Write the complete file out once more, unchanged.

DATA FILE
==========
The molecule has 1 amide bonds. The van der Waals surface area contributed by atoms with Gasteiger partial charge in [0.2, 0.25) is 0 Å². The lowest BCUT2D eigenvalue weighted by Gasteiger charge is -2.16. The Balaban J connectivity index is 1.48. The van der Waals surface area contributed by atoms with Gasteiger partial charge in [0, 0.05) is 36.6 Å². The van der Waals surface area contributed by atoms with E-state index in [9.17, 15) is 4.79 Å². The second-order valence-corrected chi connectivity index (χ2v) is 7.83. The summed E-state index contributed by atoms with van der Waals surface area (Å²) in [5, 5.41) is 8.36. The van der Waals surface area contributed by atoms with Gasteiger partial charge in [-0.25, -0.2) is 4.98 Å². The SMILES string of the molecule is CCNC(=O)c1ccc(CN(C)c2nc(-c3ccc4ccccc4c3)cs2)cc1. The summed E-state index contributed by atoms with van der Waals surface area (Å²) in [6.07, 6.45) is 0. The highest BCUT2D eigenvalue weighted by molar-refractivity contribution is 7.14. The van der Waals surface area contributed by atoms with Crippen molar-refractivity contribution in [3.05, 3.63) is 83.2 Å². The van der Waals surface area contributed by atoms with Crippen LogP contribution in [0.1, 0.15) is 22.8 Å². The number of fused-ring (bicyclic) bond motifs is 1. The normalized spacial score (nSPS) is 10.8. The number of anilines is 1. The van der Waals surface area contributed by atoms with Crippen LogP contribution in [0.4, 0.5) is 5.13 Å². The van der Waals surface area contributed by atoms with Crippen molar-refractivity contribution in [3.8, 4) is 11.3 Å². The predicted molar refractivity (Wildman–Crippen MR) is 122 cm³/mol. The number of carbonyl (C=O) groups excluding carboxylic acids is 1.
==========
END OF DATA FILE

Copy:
The molecule has 1 amide bonds. The van der Waals surface area contributed by atoms with Gasteiger partial charge in [0.2, 0.25) is 0 Å². The lowest BCUT2D eigenvalue weighted by Gasteiger charge is -2.16. The Balaban J connectivity index is 1.48. The van der Waals surface area contributed by atoms with Gasteiger partial charge in [0, 0.05) is 36.6 Å². The van der Waals surface area contributed by atoms with E-state index in [9.17, 15) is 4.79 Å². The second-order valence-corrected chi connectivity index (χ2v) is 7.83. The summed E-state index contributed by atoms with van der Waals surface area (Å²) in [5, 5.41) is 8.36. The van der Waals surface area contributed by atoms with Gasteiger partial charge in [-0.25, -0.2) is 4.98 Å². The SMILES string of the molecule is CCNC(=O)c1ccc(CN(C)c2nc(-c3ccc4ccccc4c3)cs2)cc1. The summed E-state index contributed by atoms with van der Waals surface area (Å²) in [6.07, 6.45) is 0. The highest BCUT2D eigenvalue weighted by molar-refractivity contribution is 7.14. The van der Waals surface area contributed by atoms with Crippen molar-refractivity contribution in [3.05, 3.63) is 83.2 Å². The van der Waals surface area contributed by atoms with Crippen LogP contribution in [0.1, 0.15) is 22.8 Å². The number of fused-ring (bicyclic) bond motifs is 1. The normalized spacial score (nSPS) is 10.8. The number of anilines is 1. The van der Waals surface area contributed by atoms with Crippen LogP contribution in [0.4, 0.5) is 5.13 Å². The van der Waals surface area contributed by atoms with Crippen molar-refractivity contribution in [3.8, 4) is 11.3 Å². The predicted molar refractivity (Wildman–Crippen MR) is 122 cm³/mol. The number of carbonyl (C=O) groups excluding carboxylic acids is 1.